West and Central Africa Correspondent
David's Feed
Jun 12, 2014

Decriminalize drugs in West Africa to avoid failures of past: report

DAKAR (Reuters) – Governments in West Africa should decriminalize drug use and treat the issue as a health problem, because a “war on drugs” will fail in the region as it has elsewhere, a new report by regional experts said on Thursday.

The West Africa Commission on Drugs report says a time of fewer civil wars, booming economies and increased democracy risks being spoiled by the “destructive new threat” of drug trafficking.

May 15, 2014

Special Report: Despite deaths, crackdown, Sahara migrant trail thrives

AGADEZ, Niger (Reuters) – After 92 people died of thirst attempting to cross the Sahara in late September, the government of Niger moved to shut down its decades-old desert migrant routes.

“We cannot remain indifferent in the face of this tragedy,” Colonel Garba Maikido, the governor of the country’s main northern town of Agadez told national radio. “We must take measures so that this type of tragedy never happens again on our territory.”

Apr 11, 2014

Africa must back entrepreneurs: Omidyar Network

DAKAR (Reuters) – Entrepreneurs are central to bridging Africa’s widening inequality gap but most governments on the continent are not doing enough to help them, the regional head of billionaire Pierre Omidyar’s philanthropic arm said.

The Omidyar Network, set up by the founder of eBay and his wife, works through grants and equity investments to maximize the social impact of organizations in sectors like technology, entrepreneurship and government transparency.

Mar 19, 2014

Niger fears contagion from Nigeria’s Boko Haram Islamists

DIFFA, Niger, March 19 (Reuters) – A proverb in the Hausa
language, spoken on both sides of the border between Niger and
Nigeria, warns: “When your neighbour’s beard is on fire, fetch
water and soak your own.”

With conflict in Nigeria’s north between the army and the
Islamist militants of Boko Haram killing hundreds every month,
many in southern Niger fear not enough is being done to stop it
spreading.

Mar 13, 2014

With training and partnerships, U.S. military treads lightly in Africa

DIFFA, Niger (Reuters) – On a dusty training ground in Niger, U.S. Special Forces teach local troops to deal with suspects who resist arrest. “Speed, aggression, surprise!” an instructor barks as two Nigeriens wrestle a U.S. adviser out of a car.

The drill in the border town of Diffa is part of Operation Flintlock, a counter-terrorism exercise for nations on the Sahara’s southern flanks that the United States organizes each year. Washington’s aim is to tackle Islamist militants in the Sahel region while keeping its military presence in Africa light.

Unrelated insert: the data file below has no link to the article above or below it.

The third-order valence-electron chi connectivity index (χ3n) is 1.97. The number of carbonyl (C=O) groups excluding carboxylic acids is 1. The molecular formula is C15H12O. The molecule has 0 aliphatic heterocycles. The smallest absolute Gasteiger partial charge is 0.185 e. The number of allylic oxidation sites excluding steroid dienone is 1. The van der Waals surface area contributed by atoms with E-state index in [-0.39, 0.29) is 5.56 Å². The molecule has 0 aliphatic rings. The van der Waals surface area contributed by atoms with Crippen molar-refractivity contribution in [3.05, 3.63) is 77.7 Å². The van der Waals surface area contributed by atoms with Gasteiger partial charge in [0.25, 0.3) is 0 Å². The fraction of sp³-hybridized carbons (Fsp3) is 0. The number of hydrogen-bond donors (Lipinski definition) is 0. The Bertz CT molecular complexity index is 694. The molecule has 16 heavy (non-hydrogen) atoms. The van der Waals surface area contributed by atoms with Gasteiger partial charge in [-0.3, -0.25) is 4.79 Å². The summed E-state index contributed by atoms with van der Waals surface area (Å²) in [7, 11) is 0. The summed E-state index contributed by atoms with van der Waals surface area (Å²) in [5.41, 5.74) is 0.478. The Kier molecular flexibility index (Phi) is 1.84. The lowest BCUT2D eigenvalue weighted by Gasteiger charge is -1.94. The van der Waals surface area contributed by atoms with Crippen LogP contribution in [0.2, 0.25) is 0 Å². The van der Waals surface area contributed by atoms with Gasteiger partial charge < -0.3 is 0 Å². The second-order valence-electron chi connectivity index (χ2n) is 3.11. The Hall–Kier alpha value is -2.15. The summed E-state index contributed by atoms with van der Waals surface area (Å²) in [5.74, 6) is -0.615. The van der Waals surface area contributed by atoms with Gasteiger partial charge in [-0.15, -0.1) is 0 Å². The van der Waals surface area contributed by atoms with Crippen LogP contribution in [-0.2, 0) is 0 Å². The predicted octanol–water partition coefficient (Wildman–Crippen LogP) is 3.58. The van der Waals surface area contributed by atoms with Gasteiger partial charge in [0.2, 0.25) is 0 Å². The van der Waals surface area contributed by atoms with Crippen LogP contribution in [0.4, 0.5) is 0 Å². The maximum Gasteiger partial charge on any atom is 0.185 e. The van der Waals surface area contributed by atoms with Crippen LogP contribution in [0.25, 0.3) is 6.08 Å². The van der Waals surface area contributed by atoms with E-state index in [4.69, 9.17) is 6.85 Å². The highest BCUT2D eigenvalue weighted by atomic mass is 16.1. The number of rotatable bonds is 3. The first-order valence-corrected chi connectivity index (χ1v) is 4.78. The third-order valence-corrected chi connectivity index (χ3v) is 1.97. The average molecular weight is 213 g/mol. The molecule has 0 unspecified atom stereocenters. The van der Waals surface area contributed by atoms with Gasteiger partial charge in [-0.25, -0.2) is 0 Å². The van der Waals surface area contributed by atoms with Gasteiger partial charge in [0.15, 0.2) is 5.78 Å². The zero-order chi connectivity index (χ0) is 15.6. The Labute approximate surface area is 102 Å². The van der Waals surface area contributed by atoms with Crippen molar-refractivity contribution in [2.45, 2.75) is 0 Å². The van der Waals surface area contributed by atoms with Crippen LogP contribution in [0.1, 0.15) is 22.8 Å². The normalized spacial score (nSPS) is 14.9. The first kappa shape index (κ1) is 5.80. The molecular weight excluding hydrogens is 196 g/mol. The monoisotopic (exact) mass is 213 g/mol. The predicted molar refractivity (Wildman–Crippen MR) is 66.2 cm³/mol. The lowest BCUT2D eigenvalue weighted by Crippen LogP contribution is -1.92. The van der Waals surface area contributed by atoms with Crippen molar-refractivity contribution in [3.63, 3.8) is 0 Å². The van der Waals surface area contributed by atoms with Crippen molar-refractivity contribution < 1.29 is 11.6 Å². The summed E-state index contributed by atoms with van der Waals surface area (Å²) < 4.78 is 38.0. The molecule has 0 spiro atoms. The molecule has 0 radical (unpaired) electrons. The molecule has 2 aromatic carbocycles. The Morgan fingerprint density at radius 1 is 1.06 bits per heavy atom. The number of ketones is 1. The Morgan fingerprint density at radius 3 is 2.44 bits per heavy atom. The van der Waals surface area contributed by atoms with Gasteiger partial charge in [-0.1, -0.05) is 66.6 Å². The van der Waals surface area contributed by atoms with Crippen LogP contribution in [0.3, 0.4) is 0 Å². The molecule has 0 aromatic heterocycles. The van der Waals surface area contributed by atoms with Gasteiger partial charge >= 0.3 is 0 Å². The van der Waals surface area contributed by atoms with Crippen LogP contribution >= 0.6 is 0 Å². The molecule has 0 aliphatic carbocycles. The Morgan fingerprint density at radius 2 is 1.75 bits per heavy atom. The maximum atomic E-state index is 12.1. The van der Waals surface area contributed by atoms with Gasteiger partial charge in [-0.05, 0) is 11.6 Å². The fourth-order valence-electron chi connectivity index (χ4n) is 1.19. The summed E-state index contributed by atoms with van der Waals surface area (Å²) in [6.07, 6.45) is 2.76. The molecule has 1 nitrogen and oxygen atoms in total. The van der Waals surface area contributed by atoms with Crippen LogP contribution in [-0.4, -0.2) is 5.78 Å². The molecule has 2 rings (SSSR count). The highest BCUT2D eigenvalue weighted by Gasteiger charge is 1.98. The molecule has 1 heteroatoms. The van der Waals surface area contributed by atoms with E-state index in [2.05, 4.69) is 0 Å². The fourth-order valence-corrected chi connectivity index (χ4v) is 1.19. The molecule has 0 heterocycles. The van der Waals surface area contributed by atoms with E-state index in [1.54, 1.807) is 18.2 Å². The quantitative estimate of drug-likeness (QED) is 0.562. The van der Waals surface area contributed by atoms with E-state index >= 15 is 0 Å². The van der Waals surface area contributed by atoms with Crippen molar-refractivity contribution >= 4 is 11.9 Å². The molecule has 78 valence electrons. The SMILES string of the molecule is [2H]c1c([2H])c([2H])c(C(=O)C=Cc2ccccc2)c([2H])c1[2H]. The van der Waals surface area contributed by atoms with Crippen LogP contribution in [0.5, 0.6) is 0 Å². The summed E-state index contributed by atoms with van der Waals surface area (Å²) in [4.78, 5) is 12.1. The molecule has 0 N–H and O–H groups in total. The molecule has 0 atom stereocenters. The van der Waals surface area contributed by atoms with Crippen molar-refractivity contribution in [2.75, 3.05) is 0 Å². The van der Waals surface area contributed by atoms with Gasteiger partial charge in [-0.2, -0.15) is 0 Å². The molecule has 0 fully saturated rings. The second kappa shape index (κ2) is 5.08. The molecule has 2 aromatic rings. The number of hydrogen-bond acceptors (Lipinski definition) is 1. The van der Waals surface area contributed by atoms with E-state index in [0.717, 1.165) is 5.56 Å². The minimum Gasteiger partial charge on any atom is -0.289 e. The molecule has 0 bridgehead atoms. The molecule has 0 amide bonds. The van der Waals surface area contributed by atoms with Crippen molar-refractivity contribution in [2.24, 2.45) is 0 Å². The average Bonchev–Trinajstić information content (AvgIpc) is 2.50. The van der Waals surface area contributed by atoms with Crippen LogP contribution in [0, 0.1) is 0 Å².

Mar 13, 2014

Analysis – With training and partnerships, U.S. military treads lightly in Africa

DIFFA, Niger (Reuters) – On a dusty training ground in Niger, U.S. Special Forces teach local troops to deal with suspects who resist arrest. “Speed, aggression, surprise!” an instructor barks as two Nigeriens wrestle a U.S. adviser out of a car.

The drill in the border town of Diffa is part of Operation Flintlock, a counter-terrorism exercise for nations on the Sahara’s southern flanks that the United States organises each year. Washington’s aim is to tackle Islamist militants in the Sahel region while keeping its military presence in Africa light.

Jan 31, 2014

Insight: Surge in cocaine trade undermines Conde’s bid to revive Guinea

CONAKRY (Reuters) – A surge in cocaine trafficking has transformed Guinea into West Africa’s latest drug hot spot, jeopardizing President Alpha Conde’s efforts to rebuild state institutions after a military coup and attract billion of dollars in mining investment.

Locals and Latin Americans long-accused of smuggling are operating freely in the country, some with high-level protection from within Conde’s administration, according to Guinean and international law enforcement officials and internal police reports seen by Reuters.

Jan 31, 2014

Surge in cocaine trade undermines Conde’s bid to revive Guinea

CONAKRY, Jan 31 (Reuters) – A surge in cocaine trafficking
has transformed Guinea into West Africa’s latest drug hot spot,
jeopardizing President Alpha Conde’s efforts to rebuild state
institutions after a military coup and attract billion of
dollars in mining investment.

Locals and Latin Americans long-accused of smuggling are
operating freely in the country, some with high-level protection
from within Conde’s administration, according to Guinean and
international law enforcement officials and internal police
reports seen by Reuters.

Nov 14, 2013

Insight: Revival of Islamists in Mali tests French, U.N. nerve

DAKAR/NOUAKCHOTT (Reuters) – Nine months after they were scattered across the Sahara by waves of French air strikes, Islamists in Mali are making a comeback – naming new leaders, attacking U.N. peacekeepers and killing two French journalists.

Their return is making it harder for the west African country’s new president Ibrahim Boubacar Keita and his foreign backers to stabilize the northern desert despite the incentive of more than $3 billion in international aid for the area.

Nov 14, 2013

Revival of Islamists in Mali tests French, U.N. nerve

DAKAR/NOUAKCHOTT, Nov 14 (Reuters) – Nine months after they
were scattered across the Sahara by waves of French air strikes,
Islamists in Mali are making a comeback – naming new leaders,
attacking U.N. peacekeepers and killing two French journalists.

Their return is making it harder for the west African
country’s new president Ibrahim Boubacar Keita and his foreign
backers to stabilise the northern desert despite the incentive
of more than $3 billion in international aid for the area.